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Comment: Corporations should be classified differently .. (Score 1) 206

This is why I've always thought that corporations equaling a private person (in the eyes of the law) was a gross error. I've been thinking for quite some time now that corporations should be reclassified as a form of government (or recognized as a government body). With that being said, all corporations should have the same restrictions placed on corporations that the US government has. No search and seizure without a warrant, nothing done without "whitelisting" (specifically granting them powers, instead of them doing whatever they want and a law restricts their actions after the fact), corporations should not have a vote (only real people), etc. Furthermore, US Government officials would be still forbidden from "taking bribes from foreign government officials" would also fix the whole ....... campaign contribution scheme. Just ideas ...

Comment: Re:I see. (Score 1) 563

by macaulay805 (#32195524) Attached to: German User Fined For Having an Open Wi-Fi
Interesting, why re-inforce the front door when you leave the window wide open? This is where defense in depth comes in. Had the owner, I dunno, setup 802.1x or something on the open ports, or required each port to VPN into the real network, then this could have been avoided with a simple brick and window solution. Either way, you can't really stop a determined attacker, you can merely slow them down and fend them off. Well, the paitent ones anyway.

Comment: Re:Don't worry BP ... (Score 1) 913

by macaulay805 (#32078106) Attached to: How Bad Is the Gulf Coast Oil Spill?
It really is a shame this environmental disaster happend. My view tends to interpert this as "everything has failed" sceanario. Typically, we would want to stick the responsible parties to clean-up this mess and have some type of a negative consequence. Realistically, the negative consequence will be passed onto the consumers, while the company continues business as normal. This system is backwards, as it rewards failures. People can/will just do nothing except buy gas (as we're dependant on it). What would you do to have BP feel the consequences of this sceanario without the management to try and pass the buck (and in the corporations eye's, buck = responsibility) to the consumers?

Comment: Re:Ignorant Haters (Score 1) 388

by macaulay805 (#31364342) Attached to: Typical Windows User Patches Every 5 Days

While in the home world, it may be acceptable to just allow automatic updates. However, in the mission critical business world, allowing automatic updates without testing the patches increases the risk of something to go wrong.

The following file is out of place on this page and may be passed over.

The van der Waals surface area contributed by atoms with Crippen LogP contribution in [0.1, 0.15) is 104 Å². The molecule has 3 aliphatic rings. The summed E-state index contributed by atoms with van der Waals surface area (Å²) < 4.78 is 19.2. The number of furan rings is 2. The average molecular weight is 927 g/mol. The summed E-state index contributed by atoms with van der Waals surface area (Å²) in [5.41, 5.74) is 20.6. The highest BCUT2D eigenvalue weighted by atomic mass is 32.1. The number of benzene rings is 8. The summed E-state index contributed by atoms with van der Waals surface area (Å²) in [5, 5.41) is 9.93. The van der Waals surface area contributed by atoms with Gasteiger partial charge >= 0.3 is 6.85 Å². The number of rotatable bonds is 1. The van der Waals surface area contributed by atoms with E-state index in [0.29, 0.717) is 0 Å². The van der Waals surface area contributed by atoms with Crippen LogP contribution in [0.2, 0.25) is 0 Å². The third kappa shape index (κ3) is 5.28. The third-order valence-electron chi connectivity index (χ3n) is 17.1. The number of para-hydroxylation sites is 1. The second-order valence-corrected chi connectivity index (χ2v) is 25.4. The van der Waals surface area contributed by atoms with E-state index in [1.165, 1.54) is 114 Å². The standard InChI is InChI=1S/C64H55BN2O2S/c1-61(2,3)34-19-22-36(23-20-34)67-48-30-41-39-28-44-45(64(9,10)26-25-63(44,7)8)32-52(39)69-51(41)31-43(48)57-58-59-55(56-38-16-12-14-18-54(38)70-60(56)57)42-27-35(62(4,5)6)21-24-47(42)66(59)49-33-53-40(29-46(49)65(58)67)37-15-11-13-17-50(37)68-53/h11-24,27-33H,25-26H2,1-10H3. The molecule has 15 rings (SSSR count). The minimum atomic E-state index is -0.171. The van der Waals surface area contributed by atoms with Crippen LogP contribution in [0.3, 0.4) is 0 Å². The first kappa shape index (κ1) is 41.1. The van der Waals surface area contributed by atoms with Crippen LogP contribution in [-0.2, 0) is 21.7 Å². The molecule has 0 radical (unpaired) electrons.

It has happened plenty of times in the past, that some vendor pushes out an automatic update, and boom! BSOD. I also remembering a couple of times, a bad virus def. being pushed out automatically and flaging normal system DLL files as a trojan.

Comment: Re:Timeline (Score 1) 578

by macaulay805 (#31292170) Attached to: What Is Time? One Researcher Shares His Exploration

Both, actually.

For instance, I had a dream ~5 years ago that I got this new job, and this office, and it had this particular layout. When I got to my new position two weeks ago, its exactally like I remembered.

Also, I told my wife 7 years ago that I would die in 7 years in December. What ended up happening is that my father died 7 years after I initally told her in December. My father and I have the same name. So I know I wasn't "incorrectly remembering" because I actually told my wife that information.

Comment: My Theory (Score 1) 578

by macaulay805 (#31291856) Attached to: What Is Time? One Researcher Shares His Exploration

Which I came up with so long ago is: Time is a measurement of location and actions.
Location: The relative point you were at in space, includes local (Earth) and/or celestial location.
Actions: What you were doing at the time.

In history, we measure where we were and what we were doing.
In present, where we are now and what we're doing.
In future, where we will be and what we will be doing.

Comment: Re:5 reasons (Score 1) 480

by macaulay805 (#25572723) Attached to: Resisting the PGP Whole Disk Encryption Craze

I would have to agree with your "Sensitive data should not be stored on a computer that can be carried away or easily accessed, with or without encryption." statement!

Physical security *ALWAYS* trumps logical security.

Lets not forget the limitations on encryption. If it can be decrypted, all it takes is time. Regardless who has the keys. Hell, sometimes event if it wasn't ment to be decrypted, it can be with sufficient resources (ie; Rainbow Tables).

The Universe is populated by stable things. -- Richard Dawkins

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